IMG_0262 (1280x960)The Washington Post has published an excellent article on the different measures and equipment being used to combat rhino poaching in South Africa, but also noting that poachers are also learning and that the number of rhinos poached has increased again this year.  Click here to read the article.  Smart phones, drones, predictive mathematical modelling, negative advertising, dyes and nausea inducing chemicals is all in part of it.  Even legalization of trade is an alternative under consideration.  Even so, as cvheerden has pointed out, this week’s news reported the “Last rhinos in Mozambique killed by poachers” including Mozambique game rangers in the Great Limpopo Transfrontier Park which is the park shared with South Africa and Zimbabwe.  Kruger Park is South Africa’s portion of the Transfrontier Park.  Further information about Mozambique and Limpopo Park poaching is available here.  

May 23.  “It’s a fight to finish at rhino killing fields of South Africa

Rhinos – 188 killed so far this year, 135 in Kruger Park

Smilebox_3311257579Reports from South Africa indicate the ongoing scope and sophistication of unrelenting rhino poaching.  The remaining population is estimated to be 18,000 white rhinos and 5000 black rhinos.  Rangers shot and killed 3 suspected poachers this week.  The South African military assists in anti-poaching patrols.  It is not without risk.  5 air force members were killed in a helicopter patrol of Kruger Park this past week.  The cause of the crash is under investigation.  Poaching is not limited to Africa.  Check out this story about potential rhino poaching in…  England!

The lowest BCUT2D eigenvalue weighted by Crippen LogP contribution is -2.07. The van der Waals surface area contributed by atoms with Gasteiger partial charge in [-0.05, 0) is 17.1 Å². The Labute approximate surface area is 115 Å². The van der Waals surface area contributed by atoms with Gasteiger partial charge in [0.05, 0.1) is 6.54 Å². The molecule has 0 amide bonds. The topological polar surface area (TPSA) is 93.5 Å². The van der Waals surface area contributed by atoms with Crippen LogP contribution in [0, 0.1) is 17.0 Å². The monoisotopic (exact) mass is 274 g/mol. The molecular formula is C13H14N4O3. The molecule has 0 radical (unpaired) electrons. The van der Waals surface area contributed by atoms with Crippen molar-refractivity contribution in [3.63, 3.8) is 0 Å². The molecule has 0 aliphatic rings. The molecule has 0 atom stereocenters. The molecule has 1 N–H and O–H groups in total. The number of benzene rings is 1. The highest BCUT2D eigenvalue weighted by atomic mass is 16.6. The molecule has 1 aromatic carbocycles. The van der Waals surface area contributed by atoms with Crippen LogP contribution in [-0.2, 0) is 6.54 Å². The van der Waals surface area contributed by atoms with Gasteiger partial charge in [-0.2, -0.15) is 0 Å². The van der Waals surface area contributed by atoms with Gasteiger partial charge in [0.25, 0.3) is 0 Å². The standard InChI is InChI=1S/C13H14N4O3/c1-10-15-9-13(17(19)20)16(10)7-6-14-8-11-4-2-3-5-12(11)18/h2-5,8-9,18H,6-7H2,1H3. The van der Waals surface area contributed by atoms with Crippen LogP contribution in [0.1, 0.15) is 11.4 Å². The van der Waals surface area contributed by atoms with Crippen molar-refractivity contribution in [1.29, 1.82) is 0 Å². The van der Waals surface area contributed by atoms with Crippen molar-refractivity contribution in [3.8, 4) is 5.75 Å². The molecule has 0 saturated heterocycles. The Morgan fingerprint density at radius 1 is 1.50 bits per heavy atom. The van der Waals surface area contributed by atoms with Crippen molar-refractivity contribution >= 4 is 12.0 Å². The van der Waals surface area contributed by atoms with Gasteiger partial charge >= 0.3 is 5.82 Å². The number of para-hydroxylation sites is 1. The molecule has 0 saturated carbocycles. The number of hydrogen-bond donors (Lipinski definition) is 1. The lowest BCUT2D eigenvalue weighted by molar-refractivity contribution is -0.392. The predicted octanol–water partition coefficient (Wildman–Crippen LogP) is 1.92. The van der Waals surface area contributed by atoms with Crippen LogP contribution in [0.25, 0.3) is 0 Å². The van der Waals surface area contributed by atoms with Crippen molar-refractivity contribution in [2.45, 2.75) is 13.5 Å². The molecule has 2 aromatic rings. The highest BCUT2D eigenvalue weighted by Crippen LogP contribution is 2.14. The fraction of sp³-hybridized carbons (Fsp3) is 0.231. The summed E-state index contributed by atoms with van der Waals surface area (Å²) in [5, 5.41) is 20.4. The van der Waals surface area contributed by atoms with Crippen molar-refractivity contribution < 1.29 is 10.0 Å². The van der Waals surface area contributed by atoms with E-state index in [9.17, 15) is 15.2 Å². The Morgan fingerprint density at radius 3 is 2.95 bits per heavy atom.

Update, April 3, 2013.  Poaching has now exceeded 200 rhinos in South Africa this year.  Meanwhile, Sabi Sand Game Reserve is injecting rhino horns with pink dye and non lethal chemicals that will make rhino horn powder users sick.

South Africa puts rhinos on the CITES agenda

white rhinos, Hluhluwe

white rhinos, Hluhluwe

There is a meeting this week in Bangkok Thailand of the Convention on the International Trade in Endangered Species (CITES) with 2000 delegates from 178 countries. South Africa is hosting and participating in 3 side events which will focus on rhinos.  Click here for more information.  Because of criminal syndicate involvement, South Africa is characterizing the present poaching situation as a national security risk. Will 2000 people attending a conference actually accomplish anything to protect rhinos, or are they there because they always wanted to see Bangkok?

Elephants – globally, illegal ivory trade has more than doubled since 2007

2012-11-11 newcam2 045 (1280x960)A report released this month states that the global illegal ivory trade is now 3 times larger than it was in 1998.  It indicates the involvement of criminal networks operating with impunity to collect and transfer the ivory from east African nations, and that the main destination is China.  This report contrasts with our experience in Hluhluwe, Kruger and Chobe Parks where protected elephants are now so numerous that they are destroying vegetation faster than it can rejuvenate, threatening the parks’ function and biodiversity.  In Zimbabwe, elephant consumption and destruction of trees and shrubs in some locations has progressed  to the point where elephants are starving  – where water holes are now too distant from the food supplies.  To be sure, once ivory supplies in east and central Africa decline, organized poaching networks will not just call it a day and go home – they will move south.  For more information, here is the United Nations Environment Program news release.  More on this – African forest elephants decline by 62% in 10 years reported by the Wildlife Conservation Society at the CITES conference in Bangkok.  This is not attributed to habitat reduction.  Instead, forestry has provided road networks which improve access for poachers.